LFIAA Lishi Medical Bodywork Massage “Developing The Empty State Posture During Treatments”

My teacher Master Chee Soo would always mention that the practice of the Li Family (Lishi) arts of health, healing, meditation and martial arts are all connected to each other. One particular element that connects them all together is the ability to enter the “Empty State Position” (Wuji Shi) and this practice can be found throughout the entire Lishi arts such the Kung fu, Tai Chi or through the “Guiding & Leading (Daoyin) Exercises that are taught to cultivate one’s own Qi. The Empty State Position (Wuji) is were the individual learns to become calm and still within themselves, not allowing for any external or any internal influences to disturb their concentration in being able to connect and sense the movement of their own Qi mobilising within themselves.

Within the practice and treatment using the Lishi Medical Bodywork Massage (Tui Na Qigong). It is important that the practitioner can develop this ability to enter into the “Empty State” (Wuji) while giving a treatment to a patient, as this can greatly help the practitioner to connect to their own Qi and to that of their patients, helping to guide and lead the Qi in any direction within the patients body gathering rising, lowering entering and exiting the Qi into areas within the patients body to help treat their illnesses. The practitioners body must become still, their breathing is regulated and their concentration is focused on using their own body, breath and mind to move both their own Qi within themselves to then connect to their patients Qi.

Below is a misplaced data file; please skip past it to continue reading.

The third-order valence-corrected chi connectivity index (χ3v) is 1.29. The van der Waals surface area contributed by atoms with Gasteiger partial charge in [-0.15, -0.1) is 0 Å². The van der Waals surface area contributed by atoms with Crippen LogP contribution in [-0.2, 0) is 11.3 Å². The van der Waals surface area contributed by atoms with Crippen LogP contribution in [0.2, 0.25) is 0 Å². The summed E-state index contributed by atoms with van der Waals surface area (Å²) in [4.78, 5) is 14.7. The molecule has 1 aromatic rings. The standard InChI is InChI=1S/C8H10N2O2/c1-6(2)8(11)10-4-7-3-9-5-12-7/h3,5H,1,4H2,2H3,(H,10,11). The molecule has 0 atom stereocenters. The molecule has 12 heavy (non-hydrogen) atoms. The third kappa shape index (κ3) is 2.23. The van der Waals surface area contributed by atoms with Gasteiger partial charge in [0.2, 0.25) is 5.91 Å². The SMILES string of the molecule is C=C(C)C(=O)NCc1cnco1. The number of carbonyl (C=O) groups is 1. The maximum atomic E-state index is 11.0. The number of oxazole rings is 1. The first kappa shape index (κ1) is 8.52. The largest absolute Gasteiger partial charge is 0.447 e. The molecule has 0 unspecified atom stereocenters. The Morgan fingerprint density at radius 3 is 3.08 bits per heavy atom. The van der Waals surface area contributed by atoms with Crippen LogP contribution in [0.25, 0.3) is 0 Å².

Sometimes the practitioner will have to remain in a fixed position for a very long period of time, with their both hands placed onto the patients body helping to enter and gather the patients Qi deeply within a certain area of their body, that maybe deficient of energy and the cause of their illness. Because the practitioner will have to remain in a fixed position for several minutes, then learning to stand in the “Empty State Position” for twenty minutes or up to an hour in the study and practice of either Tai Chi or Daoyin will greatly benefit those individuals who practice the Lishi Medical Bodywork Massage System.